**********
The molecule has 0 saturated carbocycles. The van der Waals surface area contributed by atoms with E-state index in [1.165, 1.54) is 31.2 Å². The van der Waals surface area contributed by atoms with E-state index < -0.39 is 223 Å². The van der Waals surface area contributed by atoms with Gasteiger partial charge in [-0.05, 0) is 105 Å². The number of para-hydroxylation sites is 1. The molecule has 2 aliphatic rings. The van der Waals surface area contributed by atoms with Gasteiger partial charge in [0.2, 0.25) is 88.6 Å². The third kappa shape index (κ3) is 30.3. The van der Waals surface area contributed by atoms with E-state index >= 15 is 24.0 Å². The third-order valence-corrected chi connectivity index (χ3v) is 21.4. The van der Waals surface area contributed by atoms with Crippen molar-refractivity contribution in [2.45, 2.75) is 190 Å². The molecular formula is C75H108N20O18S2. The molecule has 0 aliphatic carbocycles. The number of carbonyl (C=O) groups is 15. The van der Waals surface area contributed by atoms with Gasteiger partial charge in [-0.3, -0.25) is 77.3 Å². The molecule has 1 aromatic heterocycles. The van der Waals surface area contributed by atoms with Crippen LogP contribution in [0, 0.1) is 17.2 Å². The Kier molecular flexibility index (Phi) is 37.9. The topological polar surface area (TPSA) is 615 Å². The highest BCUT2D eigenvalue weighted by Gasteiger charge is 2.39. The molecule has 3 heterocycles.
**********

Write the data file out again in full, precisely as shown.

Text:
The molecule has 0 saturated carbocycles. The van der Waals surface area contributed by atoms with E-state index in [1.165, 1.54) is 31.2 Å². The van der Waals surface area contributed by atoms with E-state index < -0.39 is 223 Å². The van der Waals surface area contributed by atoms with Gasteiger partial charge in [-0.05, 0) is 105 Å². The number of para-hydroxylation sites is 1. The molecule has 2 aliphatic rings. The van der Waals surface area contributed by atoms with Gasteiger partial charge in [0.2, 0.25) is 88.6 Å². The third kappa shape index (κ3) is 30.3. The van der Waals surface area contributed by atoms with E-state index >= 15 is 24.0 Å². The third-order valence-corrected chi connectivity index (χ3v) is 21.4. The van der Waals surface area contributed by atoms with Crippen molar-refractivity contribution in [2.45, 2.75) is 190 Å². The molecular formula is C75H108N20O18S2. The molecule has 0 aliphatic carbocycles. The number of carbonyl (C=O) groups is 15. The van der Waals surface area contributed by atoms with Gasteiger partial charge in [-0.3, -0.25) is 77.3 Å². The molecule has 1 aromatic heterocycles. The van der Waals surface area contributed by atoms with Crippen LogP contribution in [0, 0.1) is 17.2 Å². The Kier molecular flexibility index (Phi) is 37.9. The topological polar surface area (TPSA) is 615 Å². The highest BCUT2D eigenvalue weighted by Gasteiger charge is 2.39. The molecule has 3 heterocycles.